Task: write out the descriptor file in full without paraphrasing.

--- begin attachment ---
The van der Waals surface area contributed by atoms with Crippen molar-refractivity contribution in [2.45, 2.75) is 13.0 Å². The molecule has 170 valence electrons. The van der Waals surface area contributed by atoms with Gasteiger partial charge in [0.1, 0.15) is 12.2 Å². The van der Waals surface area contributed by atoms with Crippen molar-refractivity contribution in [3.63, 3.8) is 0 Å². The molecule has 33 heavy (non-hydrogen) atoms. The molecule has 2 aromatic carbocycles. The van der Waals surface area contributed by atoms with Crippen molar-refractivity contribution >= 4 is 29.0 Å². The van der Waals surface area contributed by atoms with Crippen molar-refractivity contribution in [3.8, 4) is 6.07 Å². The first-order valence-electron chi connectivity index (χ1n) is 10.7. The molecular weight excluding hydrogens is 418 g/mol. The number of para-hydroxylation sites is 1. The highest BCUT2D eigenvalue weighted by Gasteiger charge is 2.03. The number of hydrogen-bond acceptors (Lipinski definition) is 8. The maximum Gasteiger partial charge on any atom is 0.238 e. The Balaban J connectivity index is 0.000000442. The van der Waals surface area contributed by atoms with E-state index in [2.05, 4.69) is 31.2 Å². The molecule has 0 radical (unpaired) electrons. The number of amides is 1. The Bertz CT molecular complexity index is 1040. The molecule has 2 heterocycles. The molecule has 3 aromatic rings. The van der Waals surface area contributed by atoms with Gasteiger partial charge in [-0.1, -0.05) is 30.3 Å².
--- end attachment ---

The van der Waals surface area contributed by atoms with Crippen molar-refractivity contribution in [2.45, 2.75) is 13.0 Å². The molecule has 170 valence electrons. The van der Waals surface area contributed by atoms with Gasteiger partial charge in [0.1, 0.15) is 12.2 Å². The van der Waals surface area contributed by atoms with Crippen molar-refractivity contribution in [3.63, 3.8) is 0 Å². The molecule has 33 heavy (non-hydrogen) atoms. The molecule has 2 aromatic carbocycles. The van der Waals surface area contributed by atoms with Crippen molar-refractivity contribution >= 4 is 29.0 Å². The van der Waals surface area contributed by atoms with Crippen molar-refractivity contribution in [3.8, 4) is 6.07 Å². The first-order valence-electron chi connectivity index (χ1n) is 10.7. The molecular weight excluding hydrogens is 418 g/mol. The number of para-hydroxylation sites is 1. The highest BCUT2D eigenvalue weighted by Gasteiger charge is 2.03. The number of hydrogen-bond acceptors (Lipinski definition) is 8. The maximum Gasteiger partial charge on any atom is 0.238 e. The Balaban J connectivity index is 0.000000442. The van der Waals surface area contributed by atoms with E-state index in [2.05, 4.69) is 31.2 Å². The molecule has 0 radical (unpaired) electrons. The number of amides is 1. The Bertz CT molecular complexity index is 1040. The molecule has 2 heterocycles. The molecule has 3 aromatic rings. The van der Waals surface area contributed by atoms with Gasteiger partial charge in [-0.1, -0.05) is 30.3 Å².